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International Migration - The View from LA
In 1960 LA was a predominantly European, indeed Anglo, city with a population drawn largely from elsewhere in the USA. Today it is an increasingly Latin American, mainly Mexican, city with significant Asian minorities, and perhaps 45% of it's entire population foreign born. Obviously an extreme and not a 'typical' case, the recent experience of Los Angeles, and California more generally, provides a useful standard against which to compare other cases of recent dramatic increases in foreign immigration. Identification of similarities and differences highlights both universal dilemmas and more local peculiarities in migration as a fundamental dimension of globalisation.
Number of foreign born in major US cities
Number of foreign born
In the USA as a whole, the percentage of the population that is foreign born is still below peak levels that occurred in the late 19th and early 20th centuries when close to 15% of the population was foreign born. But the foreign born and there children make up 21% of the population under 25, a three fold increase since 1970. In cities such as LA, New York, San Francisco, Miami and Chicago, much larger segments of the population are foreign born. Between them, LA and New York account for one third of the foreign born population in the entire country.
Sources of Migrants
Fifty years ago, most immigrants came from Europe and settled largely in the northeast and midwest. In the 1990s the highest rates of growth were in the southern, western and upper-midwestern states, where poorer immigrants typically from Latin America, found work in industries such as agribusiness and meat-packing.
Today, 76% of recent immigrants are found in 10 states, mainly in the west and south of the country, and come predominantly from Latin America and Asia. Mexico, China, the Philippines and South Korea account for the largest share of legal immigrants. Many of the illegal immigrants, variously estimated as between 2 and 5 million, come from Mexico and the countries of Central America. India provides most of those on 'HIB' visas, designed to bring people with technical qualifications to the country for fixed terms. Many of these visa-holders become permanent residents.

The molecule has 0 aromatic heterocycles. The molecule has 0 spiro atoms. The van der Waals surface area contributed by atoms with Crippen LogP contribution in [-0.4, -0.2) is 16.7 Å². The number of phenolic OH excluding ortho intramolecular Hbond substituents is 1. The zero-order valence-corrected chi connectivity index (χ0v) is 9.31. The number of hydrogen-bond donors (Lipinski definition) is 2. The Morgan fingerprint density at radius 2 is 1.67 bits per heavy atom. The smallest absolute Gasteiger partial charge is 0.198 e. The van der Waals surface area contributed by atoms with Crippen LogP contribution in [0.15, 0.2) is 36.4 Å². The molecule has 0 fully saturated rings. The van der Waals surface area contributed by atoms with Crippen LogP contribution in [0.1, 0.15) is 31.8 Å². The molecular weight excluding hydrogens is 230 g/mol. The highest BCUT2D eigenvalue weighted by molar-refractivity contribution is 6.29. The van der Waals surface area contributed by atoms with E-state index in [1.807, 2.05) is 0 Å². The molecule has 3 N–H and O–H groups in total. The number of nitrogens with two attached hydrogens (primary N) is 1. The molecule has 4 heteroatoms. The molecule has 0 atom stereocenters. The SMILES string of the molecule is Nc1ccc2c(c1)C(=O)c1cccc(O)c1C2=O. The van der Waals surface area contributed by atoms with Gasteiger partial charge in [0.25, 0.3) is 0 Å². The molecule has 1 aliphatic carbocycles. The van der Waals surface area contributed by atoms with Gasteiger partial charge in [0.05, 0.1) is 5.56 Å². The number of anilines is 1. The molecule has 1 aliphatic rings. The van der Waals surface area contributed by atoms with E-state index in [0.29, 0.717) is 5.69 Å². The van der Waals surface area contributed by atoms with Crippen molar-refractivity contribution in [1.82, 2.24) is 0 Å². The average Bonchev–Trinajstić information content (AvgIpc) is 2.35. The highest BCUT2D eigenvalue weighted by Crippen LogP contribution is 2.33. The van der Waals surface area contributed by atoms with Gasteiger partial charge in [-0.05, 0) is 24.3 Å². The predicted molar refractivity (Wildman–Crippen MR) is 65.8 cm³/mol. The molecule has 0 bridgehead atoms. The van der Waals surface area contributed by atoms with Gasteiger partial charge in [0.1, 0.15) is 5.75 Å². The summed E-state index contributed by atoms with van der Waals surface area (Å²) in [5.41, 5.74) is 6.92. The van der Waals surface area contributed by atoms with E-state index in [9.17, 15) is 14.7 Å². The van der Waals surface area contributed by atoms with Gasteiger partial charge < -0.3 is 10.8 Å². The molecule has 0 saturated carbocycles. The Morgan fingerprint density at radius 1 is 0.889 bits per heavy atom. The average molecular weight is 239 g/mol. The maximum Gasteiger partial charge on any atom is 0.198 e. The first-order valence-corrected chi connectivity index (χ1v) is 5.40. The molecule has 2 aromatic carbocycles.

When they move, immigrants tend to follow well-worn paths that do not necessarily lead to either the richest or the closest destination. The history of social, economic and political connections is much more important than physical distance or relative affluence. Consequently the main sources of immigrants for the USA are its main trading partners (Canada, Mexico, China - granted two share a border), former colonies (the Philippines, Puerto Rico) and regions in which the USA has recently intervened militarily and politically (southeast Asia, the Caribbean, Central America).
The fact that Mexico is the most important source of US immigrants is not surprising. In addition to sharing a land border, it was twice invaded by US troops (1914 and 1917) and was the target of the US government labour recruitment efforts (1917-18 and 1942-64). Mexican governments have also undertaken a dramatic restructuring of the country's previously protectionist economy under US pressure since 1986 and as part of NAFTA (an economic treaty between Canada, Mexico and the USA) since 1994. This restructuring has reduced agricultural employment and put intense competitive pressure on the country's homegrown manufacturing industries, thus creating increased unemployment and job insecurity.
Destination Los Angeles
LA is the destination for many of the migrants to California. Of the 8.9 million foreign born in Californis, 4.7 million live in Los Angeles, Riverside and Orange counties (the LA metropolitan area). In the city Americans of European ancestry are now a minority and Latin Americans are the absolute majority, with sizable African American and Asian minorities as well. In the greater Los Angeles area, immigrant populations are highly concentrated.
However, there seems to be increasing resettlement on the basis of social class as relatively more successful immigrants move into more affluent neighbourhoods. This is much more the case with Asian and South American immigrants than it is with Mexicans who tend to be poorer and remain trapped in low-paying occupations. So, even as sections of Los Angeles have become associated with different immigrant groups, there is considerate local movement that belies the image of static or fixed immigrant neighbourhoods.
LA is often presented by geographers as a model for the future elsewhere, whether positive or negative. In much contemporary American social science it is seen as an indicator of a future of either multicultural cooperation or intense racial segregation and conflict. Whatever the future might hold, it is clear that LA exemplifies the transformations being wrought by the influx of migrants from largely poor and culturally distinctive countries into the centres of affluence and power in the global North.